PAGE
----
This issue was recently addressed by the Fourth Circuit in a dispute between a real estate multiple listing service and an online real estate information aggregator over the copying of photographs and listing information. The listing service provider asserted claims with respect to user-submitted photographs as a copyright owner, based upon an agreement presented to its users when they uploaded photographs to the provider’s database. We previously discussed this dispute in a prior post when the lower court granted a preliminary injunction against the defendant-aggregator. Metropolitan Regional Information Sys., Inc. v. American Home Realty Network, Inc., 888 F. Supp. 2d 691 (D. Md. 2012).  The defendant filed an interlocutory appeal challenging the order and the Fourth Circuit affirmed the lower court’s ruling.  Metropolitan Regional Info. Sys., Inc. v. American Home Realty Network, Inc., 2013 WL 3722365 (4th Cir. July 17, 2013).

In the case, the parties were competitors in the real estate listing business. The plaintiff (“MRIS”) operated an online fee-based “multiple listing service” for real estate brokers and agents. Brokers and agents who entered into a subscriber agreement with MRIS could upload their listing information, including photographs of properties, to the MRIS site, and then display those and other listings on their own websites.  By uploading information, brokers and agents agreed to terms containing the following provision:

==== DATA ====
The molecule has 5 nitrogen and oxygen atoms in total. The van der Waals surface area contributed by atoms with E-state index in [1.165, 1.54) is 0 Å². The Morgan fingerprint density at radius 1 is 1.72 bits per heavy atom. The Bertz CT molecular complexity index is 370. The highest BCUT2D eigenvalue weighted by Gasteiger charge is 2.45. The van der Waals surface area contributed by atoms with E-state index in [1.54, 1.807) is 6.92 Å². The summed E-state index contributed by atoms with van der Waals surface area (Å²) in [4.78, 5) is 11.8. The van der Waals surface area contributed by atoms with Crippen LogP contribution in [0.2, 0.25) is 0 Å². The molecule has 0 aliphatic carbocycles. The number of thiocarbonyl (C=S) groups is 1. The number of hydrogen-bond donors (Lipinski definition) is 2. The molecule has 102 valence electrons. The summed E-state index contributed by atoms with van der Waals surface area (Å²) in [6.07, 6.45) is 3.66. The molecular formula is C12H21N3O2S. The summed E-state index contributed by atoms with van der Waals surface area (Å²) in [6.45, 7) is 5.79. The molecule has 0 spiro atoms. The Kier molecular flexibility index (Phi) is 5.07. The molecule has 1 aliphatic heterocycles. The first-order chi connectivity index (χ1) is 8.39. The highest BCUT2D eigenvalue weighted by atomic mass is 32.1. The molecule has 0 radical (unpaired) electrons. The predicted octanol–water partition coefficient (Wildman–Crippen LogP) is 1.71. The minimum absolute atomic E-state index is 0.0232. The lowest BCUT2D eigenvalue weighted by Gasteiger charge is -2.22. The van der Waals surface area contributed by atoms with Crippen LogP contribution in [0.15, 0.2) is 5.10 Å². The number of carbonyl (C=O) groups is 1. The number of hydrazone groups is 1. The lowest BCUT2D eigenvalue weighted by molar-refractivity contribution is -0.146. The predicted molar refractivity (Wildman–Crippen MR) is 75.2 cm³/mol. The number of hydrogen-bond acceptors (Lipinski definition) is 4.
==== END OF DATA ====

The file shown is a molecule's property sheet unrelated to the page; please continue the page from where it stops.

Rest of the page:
“All images submitted to the MRIS Service become the exclusive property of [MRIS]. By submitting an image, you hereby irrevocably assign (and agree to assign) to MRIS, free and clear of any restrictions or encumbrances, all of your rights, title and interest in and to the image submitted. This assignment includes, without limitation, all worldwide copyrights in and to the image, and the right to sue for past and future infringements. [emphasis added]

The defendant (“AHRN”) was an aggregator that took listing data from public domain sources and online databases like MRIS and made it directly available to consumers on its “real estate referral” website.  AHRN had not acquired permission from MRIS to reproduce, display, or otherwise use the MRIS Database.  MRIS brought copyright infringement claims against AHRN for the alleged unauthorized use of MRIS listings, particularly the uploaded photographs of properties. The lower court entered a preliminary injunction order prohibiting AHRN’s display of MRIS’s photographs on AHRN website, and in a subsequent decision, clarified the scope of the injunction, stating that the injunction only covered AHRN’s use of MRIS’s photographs–not the database compilation itself or any textual elements that might be considered part of the compilation.